The tree is very pest-resistant and the leaves are bitter so cattle and deer avoid them. Once established, the tree has a 30’ tap root so it is not only drought resistant but it does not need all the irrigation costs and issues associated with citrus and other nut crops like almonds or pecans. There is no shortage of information on this tree. Just Google: “pongamia biodiesel”. Most currently, the Asian Development Bank just completed an exhaustive study that spoke glowingly of the economic viability of pongamia as a biofuel.

The other parts of the story are the soils and geography. The (native) tree grows gloriously on marginal land, so it does not necessarily have to compete with arable farmland. It is frost-resistant, but young seedlings are not freeze-proof. Nevertheless, certain practices can minimize the dangers from an unexpected freeze in the tree's early years. In the US, this narrows the field to land along the coastal bend of Texas, the southern half Florida, and Hawaii.

But this is where it gets interesting.

We already know these trees grow in the hot, humid climates in the US. Pongamia trees have been growing in Florida for almost 100 years as ornamentals, but they drove people crazy from all the nuts they dropped! Are there opportunities in Florida? The state has over 400,000 acres of abandoned and diseased citrus acreage that are in search of an alternate crop like pongamia.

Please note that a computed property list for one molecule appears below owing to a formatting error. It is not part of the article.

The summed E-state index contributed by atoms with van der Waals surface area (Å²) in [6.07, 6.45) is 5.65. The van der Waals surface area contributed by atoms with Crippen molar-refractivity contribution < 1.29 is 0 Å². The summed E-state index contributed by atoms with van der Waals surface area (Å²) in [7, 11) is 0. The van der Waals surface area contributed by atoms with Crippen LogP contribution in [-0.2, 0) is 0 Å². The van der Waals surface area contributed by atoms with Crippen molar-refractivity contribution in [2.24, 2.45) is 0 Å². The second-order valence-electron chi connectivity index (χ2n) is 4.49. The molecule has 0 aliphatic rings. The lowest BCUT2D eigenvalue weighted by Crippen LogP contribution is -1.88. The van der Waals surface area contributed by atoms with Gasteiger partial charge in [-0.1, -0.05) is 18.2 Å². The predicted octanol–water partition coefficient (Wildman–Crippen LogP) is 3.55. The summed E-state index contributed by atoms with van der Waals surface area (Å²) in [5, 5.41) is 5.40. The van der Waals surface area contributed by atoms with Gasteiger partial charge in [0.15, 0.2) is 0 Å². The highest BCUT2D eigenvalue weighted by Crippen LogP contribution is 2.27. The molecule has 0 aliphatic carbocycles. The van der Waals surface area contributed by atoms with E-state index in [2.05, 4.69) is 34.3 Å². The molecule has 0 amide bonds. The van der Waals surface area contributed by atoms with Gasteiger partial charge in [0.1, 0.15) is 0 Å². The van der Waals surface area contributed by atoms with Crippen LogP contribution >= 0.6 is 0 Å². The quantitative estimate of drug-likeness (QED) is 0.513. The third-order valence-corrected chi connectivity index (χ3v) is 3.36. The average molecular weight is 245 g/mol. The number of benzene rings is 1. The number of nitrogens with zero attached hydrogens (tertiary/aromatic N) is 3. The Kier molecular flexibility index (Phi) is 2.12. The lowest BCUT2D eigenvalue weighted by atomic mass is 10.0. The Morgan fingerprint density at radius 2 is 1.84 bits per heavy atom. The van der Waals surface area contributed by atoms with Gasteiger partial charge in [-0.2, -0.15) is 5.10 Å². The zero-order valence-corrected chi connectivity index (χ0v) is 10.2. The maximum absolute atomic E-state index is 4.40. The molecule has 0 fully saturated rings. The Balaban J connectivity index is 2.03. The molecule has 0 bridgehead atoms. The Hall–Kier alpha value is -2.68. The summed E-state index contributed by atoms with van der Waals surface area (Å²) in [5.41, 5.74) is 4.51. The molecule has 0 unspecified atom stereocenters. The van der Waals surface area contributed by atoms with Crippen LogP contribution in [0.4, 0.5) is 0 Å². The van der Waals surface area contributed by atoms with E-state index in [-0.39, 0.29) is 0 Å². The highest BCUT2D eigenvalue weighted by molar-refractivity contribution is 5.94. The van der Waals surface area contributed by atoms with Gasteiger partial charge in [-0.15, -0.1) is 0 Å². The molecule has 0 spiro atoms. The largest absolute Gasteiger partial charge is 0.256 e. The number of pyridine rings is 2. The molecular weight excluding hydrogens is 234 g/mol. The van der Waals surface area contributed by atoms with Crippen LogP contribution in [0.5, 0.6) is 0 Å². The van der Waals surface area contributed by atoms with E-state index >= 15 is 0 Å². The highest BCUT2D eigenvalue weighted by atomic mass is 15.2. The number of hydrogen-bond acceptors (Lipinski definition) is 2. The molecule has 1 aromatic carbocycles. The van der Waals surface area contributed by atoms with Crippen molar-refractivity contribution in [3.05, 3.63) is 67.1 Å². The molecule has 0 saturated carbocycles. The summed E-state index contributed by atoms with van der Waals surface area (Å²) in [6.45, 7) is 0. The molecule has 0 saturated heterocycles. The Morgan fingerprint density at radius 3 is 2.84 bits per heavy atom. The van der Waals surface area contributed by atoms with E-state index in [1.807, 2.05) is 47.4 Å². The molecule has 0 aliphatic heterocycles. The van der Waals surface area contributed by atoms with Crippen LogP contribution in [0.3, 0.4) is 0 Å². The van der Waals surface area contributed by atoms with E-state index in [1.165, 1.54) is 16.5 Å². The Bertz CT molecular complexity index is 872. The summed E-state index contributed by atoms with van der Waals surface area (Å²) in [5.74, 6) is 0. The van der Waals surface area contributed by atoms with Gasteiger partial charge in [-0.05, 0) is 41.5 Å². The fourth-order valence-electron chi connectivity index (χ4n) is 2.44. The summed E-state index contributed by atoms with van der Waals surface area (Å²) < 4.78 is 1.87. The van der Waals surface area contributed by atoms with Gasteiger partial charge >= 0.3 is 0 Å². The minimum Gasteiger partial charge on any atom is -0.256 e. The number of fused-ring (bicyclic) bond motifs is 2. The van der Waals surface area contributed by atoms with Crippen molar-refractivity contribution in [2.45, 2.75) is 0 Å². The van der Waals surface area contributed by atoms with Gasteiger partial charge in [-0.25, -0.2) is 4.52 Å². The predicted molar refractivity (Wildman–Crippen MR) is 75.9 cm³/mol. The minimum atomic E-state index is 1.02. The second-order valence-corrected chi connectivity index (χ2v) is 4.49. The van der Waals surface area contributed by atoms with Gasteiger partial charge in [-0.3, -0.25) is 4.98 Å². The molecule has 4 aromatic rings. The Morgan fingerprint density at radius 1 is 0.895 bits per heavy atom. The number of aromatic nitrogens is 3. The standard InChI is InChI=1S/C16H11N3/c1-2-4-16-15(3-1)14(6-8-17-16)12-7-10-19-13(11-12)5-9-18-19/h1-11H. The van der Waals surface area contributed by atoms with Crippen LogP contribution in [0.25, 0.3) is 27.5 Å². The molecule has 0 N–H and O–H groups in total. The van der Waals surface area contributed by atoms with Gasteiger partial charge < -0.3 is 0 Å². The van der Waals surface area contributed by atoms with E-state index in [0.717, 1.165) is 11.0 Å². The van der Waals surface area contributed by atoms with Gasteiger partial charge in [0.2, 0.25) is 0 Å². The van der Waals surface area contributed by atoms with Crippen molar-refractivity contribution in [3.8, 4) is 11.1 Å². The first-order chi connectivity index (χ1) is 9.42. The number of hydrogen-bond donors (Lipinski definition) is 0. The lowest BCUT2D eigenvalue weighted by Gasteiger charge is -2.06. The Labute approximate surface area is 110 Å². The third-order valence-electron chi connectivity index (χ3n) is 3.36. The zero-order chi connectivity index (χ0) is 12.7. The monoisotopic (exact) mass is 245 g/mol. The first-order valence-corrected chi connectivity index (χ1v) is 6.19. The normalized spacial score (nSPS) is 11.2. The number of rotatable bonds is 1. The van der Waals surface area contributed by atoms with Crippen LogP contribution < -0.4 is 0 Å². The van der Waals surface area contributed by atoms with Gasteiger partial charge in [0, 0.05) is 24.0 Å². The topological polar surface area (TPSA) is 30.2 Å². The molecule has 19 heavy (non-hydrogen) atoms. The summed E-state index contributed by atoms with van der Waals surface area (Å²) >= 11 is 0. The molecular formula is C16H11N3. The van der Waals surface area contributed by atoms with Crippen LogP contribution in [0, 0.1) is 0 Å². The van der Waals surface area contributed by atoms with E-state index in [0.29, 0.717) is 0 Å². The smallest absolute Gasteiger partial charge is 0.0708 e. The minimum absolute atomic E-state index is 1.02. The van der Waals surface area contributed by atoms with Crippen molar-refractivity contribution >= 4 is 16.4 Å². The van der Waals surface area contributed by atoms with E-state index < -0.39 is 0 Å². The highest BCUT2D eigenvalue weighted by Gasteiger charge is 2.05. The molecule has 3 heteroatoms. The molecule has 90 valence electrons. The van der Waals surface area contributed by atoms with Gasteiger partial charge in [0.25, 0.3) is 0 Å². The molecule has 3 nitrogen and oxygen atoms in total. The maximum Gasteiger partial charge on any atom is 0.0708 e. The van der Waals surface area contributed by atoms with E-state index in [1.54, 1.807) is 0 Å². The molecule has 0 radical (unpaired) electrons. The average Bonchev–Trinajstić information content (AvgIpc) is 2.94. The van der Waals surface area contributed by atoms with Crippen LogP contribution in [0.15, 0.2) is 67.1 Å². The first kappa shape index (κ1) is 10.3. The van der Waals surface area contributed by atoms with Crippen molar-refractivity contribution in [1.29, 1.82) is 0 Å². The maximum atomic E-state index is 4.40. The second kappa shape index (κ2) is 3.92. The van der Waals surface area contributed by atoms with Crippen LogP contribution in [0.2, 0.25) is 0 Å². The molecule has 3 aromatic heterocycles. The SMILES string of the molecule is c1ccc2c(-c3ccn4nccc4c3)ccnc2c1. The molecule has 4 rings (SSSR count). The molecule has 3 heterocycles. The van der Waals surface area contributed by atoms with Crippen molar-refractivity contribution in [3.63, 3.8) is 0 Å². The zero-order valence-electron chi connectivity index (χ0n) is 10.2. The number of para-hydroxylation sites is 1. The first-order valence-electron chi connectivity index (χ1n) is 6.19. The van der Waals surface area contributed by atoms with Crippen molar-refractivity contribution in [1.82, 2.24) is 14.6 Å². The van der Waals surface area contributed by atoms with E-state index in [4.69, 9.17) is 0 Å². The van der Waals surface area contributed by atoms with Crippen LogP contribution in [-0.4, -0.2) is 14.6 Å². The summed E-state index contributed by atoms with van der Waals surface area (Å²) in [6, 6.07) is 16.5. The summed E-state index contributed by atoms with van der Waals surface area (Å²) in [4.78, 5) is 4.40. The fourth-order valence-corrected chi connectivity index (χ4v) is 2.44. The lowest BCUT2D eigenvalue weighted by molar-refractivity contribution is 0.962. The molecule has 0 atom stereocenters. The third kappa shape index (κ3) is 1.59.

Texas land, however, is exceptionally inexpensive if you are going to grow a crop that will cash flow like pongamia. One situation that intrigues me the most is that non-irrigated farmland along the coastal bend of Texas sells for, say, $1900/ac. This is a very rough approximation. In this area it is not uncommon to see non-irrigated corn yields of less than 70 bu - in a good year. And with two anomalous droughts within the last three years, the crops have been a disaster. Milo and cotton have not fared much better. Rice farmers in this area are worried about having their irrigation allotments curtailed in coming years as more and more demands are being put on the river systems. With these soils, yields, and water issues, the coastal bend of Texas is not high on the list of many farmland investors.

Additionally, there are hundreds of thousands of even lower cost acres of decent, marginal, and degraded pasture land throughout this area where pongamia would grow wonderfully. Grazing is not a primary income source for the majority of these acres are owned/retained for the oil and gas mineral rights that lie under the soil (but almost never are sold with the land). Of course, there are no base acres associated with pasture land, but as it affects the business model of growing these trees, it makes little difference. And finally, the Texas coastal bend is blessed with an extensive infrastructure, of rail, highways, ocean ports, and under-utilized biofuel refineries hungry for additional feedstocks.